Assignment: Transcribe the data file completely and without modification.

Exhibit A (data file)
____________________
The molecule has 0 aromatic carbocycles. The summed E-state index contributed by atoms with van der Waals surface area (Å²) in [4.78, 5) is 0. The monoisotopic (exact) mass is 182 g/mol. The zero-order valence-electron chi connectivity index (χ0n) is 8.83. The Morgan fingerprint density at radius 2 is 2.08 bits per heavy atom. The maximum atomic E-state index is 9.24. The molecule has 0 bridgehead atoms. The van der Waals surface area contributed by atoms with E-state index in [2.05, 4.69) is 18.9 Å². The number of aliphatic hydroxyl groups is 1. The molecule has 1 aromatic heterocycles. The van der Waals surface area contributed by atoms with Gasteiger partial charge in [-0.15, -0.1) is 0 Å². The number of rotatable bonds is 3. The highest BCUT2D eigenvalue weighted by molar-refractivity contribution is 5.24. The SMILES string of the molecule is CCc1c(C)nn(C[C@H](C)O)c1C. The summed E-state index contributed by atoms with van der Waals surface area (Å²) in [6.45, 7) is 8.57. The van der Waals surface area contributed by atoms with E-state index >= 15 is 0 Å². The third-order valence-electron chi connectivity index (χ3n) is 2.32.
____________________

The molecule has 0 aromatic carbocycles. The summed E-state index contributed by atoms with van der Waals surface area (Å²) in [4.78, 5) is 0. The monoisotopic (exact) mass is 182 g/mol. The zero-order valence-electron chi connectivity index (χ0n) is 8.83. The Morgan fingerprint density at radius 2 is 2.08 bits per heavy atom. The maximum atomic E-state index is 9.24. The molecule has 0 bridgehead atoms. The van der Waals surface area contributed by atoms with E-state index in [2.05, 4.69) is 18.9 Å². The number of aliphatic hydroxyl groups is 1. The molecule has 1 aromatic heterocycles. The van der Waals surface area contributed by atoms with Gasteiger partial charge in [-0.15, -0.1) is 0 Å². The number of rotatable bonds is 3. The highest BCUT2D eigenvalue weighted by molar-refractivity contribution is 5.24. The SMILES string of the molecule is CCc1c(C)nn(C[C@H](C)O)c1C. The summed E-state index contributed by atoms with van der Waals surface area (Å²) in [6.45, 7) is 8.57. The van der Waals surface area contributed by atoms with E-state index >= 15 is 0 Å². The third-order valence-electron chi connectivity index (χ3n) is 2.32.